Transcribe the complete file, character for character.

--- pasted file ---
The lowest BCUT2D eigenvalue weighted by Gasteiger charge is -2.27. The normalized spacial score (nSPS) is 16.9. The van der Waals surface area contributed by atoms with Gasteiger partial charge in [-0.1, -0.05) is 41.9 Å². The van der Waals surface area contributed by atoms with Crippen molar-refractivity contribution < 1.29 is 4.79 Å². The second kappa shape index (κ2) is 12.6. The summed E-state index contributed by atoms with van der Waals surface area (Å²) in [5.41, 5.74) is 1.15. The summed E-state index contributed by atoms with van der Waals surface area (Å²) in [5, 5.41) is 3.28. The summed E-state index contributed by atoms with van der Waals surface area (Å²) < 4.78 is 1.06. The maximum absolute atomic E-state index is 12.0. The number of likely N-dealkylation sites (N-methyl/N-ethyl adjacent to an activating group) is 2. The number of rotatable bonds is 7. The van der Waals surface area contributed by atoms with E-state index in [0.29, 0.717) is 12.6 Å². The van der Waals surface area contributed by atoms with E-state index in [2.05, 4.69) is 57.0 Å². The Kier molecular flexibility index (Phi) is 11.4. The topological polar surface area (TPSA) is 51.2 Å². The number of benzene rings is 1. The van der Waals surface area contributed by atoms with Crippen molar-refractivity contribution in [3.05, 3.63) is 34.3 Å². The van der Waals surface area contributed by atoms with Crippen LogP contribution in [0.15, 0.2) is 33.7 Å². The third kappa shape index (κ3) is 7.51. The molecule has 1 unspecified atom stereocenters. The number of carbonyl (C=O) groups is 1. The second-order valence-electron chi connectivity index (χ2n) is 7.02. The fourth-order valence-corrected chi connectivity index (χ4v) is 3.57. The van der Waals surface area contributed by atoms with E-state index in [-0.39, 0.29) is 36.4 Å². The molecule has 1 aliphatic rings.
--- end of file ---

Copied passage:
The lowest BCUT2D eigenvalue weighted by Gasteiger charge is -2.27. The normalized spacial score (nSPS) is 16.9. The van der Waals surface area contributed by atoms with Gasteiger partial charge in [-0.1, -0.05) is 41.9 Å². The van der Waals surface area contributed by atoms with Crippen molar-refractivity contribution < 1.29 is 4.79 Å². The second kappa shape index (κ2) is 12.6. The summed E-state index contributed by atoms with van der Waals surface area (Å²) in [5.41, 5.74) is 1.15. The summed E-state index contributed by atoms with van der Waals surface area (Å²) in [5, 5.41) is 3.28. The summed E-state index contributed by atoms with van der Waals surface area (Å²) < 4.78 is 1.06. The maximum absolute atomic E-state index is 12.0. The number of likely N-dealkylation sites (N-methyl/N-ethyl adjacent to an activating group) is 2. The number of rotatable bonds is 7. The van der Waals surface area contributed by atoms with E-state index in [0.29, 0.717) is 12.6 Å². The van der Waals surface area contributed by atoms with E-state index in [2.05, 4.69) is 57.0 Å². The Kier molecular flexibility index (Phi) is 11.4. The topological polar surface area (TPSA) is 51.2 Å². The number of benzene rings is 1. The van der Waals surface area contributed by atoms with Crippen molar-refractivity contribution in [3.05, 3.63) is 34.3 Å². The van der Waals surface area contributed by atoms with Crippen LogP contribution in [0.15, 0.2) is 33.7 Å². The third kappa shape index (κ3) is 7.51. The molecule has 1 unspecified atom stereocenters. The number of carbonyl (C=O) groups is 1. The second-order valence-electron chi connectivity index (χ2n) is 7.02. The fourth-order valence-corrected chi connectivity index (χ4v) is 3.57. The van der Waals surface area contributed by atoms with E-state index in [-0.39, 0.29) is 36.4 Å². The molecule has 1 aliphatic rings.